By Jason Mitchell
Planning a backyard landscape design is not an easy task as many homeowners are often overwhelmed with ideas and images they have either seen online or heard about from friends. The biggest mistake a consumer makes, however, is requesting a swimming pool that is too big for their backyard, which leaves little room for a patio or other structures. Therefore, it is important to take a step back and work through different aspects of the project and focus on other areas aside from the swimming pool, such as a poolside enclosure or cabana.
Not only is this a great opportunity to introduce an outside structure, which can add a whole new dimension to a homeowner’s backyard, but it also gives the builder the opportunity to differentiate themselves from their competition.
Determine the budget
There are many different styles of backyard enclosures—from pergolas to prefabricated sheds to custom cabanas—that suit any backyard landscape design. Enclosures are also being built with a number of different materials, including cedar, stucco, stone and stucco, and siding. However, before getting too far into the planning process it is important to first establish the customer’s budget. For instance, the addition of an outdoor washroom will add a considerable amount of cost to the project. Therefore, it makes little sense to design a $75,000 backyard cabana when the homeowner’s budget is only $40,000.
Further, although a building permit is required for a backyard structure that is larger than 10 m2 (108 sf), the permit process is much easier than people think. Each municipality has slightly different requirements and setbacks, but generally speaking, once all of the drawings and paperwork is in order, it can be completed rather quickly. Of course, integrating plumbing into a cabana creates a little more work in obtaining a permit; however, an outside washroom and running water are two of the best features a homeowner can add to their backyard.
How much detail should an enclosure quote include?
When quoting an enclosure project for a customer, be sure to include all of the details, along with any specific finishing materials and accessories.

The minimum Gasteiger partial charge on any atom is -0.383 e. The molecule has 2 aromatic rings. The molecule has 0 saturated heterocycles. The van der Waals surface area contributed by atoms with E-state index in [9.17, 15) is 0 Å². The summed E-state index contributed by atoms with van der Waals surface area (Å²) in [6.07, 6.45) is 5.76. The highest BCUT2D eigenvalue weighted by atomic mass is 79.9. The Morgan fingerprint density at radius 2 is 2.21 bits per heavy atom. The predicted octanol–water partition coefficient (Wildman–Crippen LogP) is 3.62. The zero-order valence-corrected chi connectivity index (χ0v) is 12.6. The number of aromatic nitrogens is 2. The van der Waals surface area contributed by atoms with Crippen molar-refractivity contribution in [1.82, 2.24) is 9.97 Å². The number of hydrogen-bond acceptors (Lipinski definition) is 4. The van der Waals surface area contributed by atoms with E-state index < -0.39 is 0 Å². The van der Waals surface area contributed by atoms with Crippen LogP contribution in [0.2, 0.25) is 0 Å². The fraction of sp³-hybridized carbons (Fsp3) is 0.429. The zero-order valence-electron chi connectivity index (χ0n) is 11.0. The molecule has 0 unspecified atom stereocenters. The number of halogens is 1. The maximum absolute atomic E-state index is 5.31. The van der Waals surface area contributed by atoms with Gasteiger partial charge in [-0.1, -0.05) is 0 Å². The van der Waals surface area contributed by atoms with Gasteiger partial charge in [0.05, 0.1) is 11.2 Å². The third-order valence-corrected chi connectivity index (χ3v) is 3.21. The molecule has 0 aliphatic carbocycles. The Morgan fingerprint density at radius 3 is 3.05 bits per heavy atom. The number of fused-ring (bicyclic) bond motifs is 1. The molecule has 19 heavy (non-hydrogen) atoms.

For instance, the quote for the enclosure project this article focuses on included an exterior natural gas fireplace, which was to be finished with Owen Sound ledgerock, an exterior infrared heater, along with an outdoor TV and stereo system, which was to have speakers installed throughout the yard. The interior of the enclosure was to include a granite counter top and bar area and, of course, running water with an outdoor washroom. Finally, the large cedar posts were to receive an exterior finish comprising of stone and stucco to provide a unique look.
Once the client’s budget was confirmed and their approval on the quote and overall design plans was received, and the appropriate building permits were in order, construction of the enclosure could commence.
Step one: Preparation and base
The area where the base of the enclosure would sit was excavated to a depth of 457 mm (18 in.), and a 19-mm (¾-in.) layer of clear limestone was applied to create a stable foundation and allow for optimal drainage. Another benefit to using limestone is it does not require compaction.
Next, an engineered concrete slab was poured 305 mm (12 in.) deep and 457 mm (18 in.) wide, sloping to the centre at a 44-degree angle to a 152-mm (6-in.) depth. Two rows of 15M-reinforcing bar (rebar) was used at the bottom of the thickened portion of the concrete slab, while a grid of 15M-rebar was placed at 305 mm (12 in.) on centre, approximately 76 mm (3 in.) below the surface of the concrete. Anchor bolts were placed a maximum of 1.8 m (6 ft) on centre for fastening the enclosure’s wood-frame structure.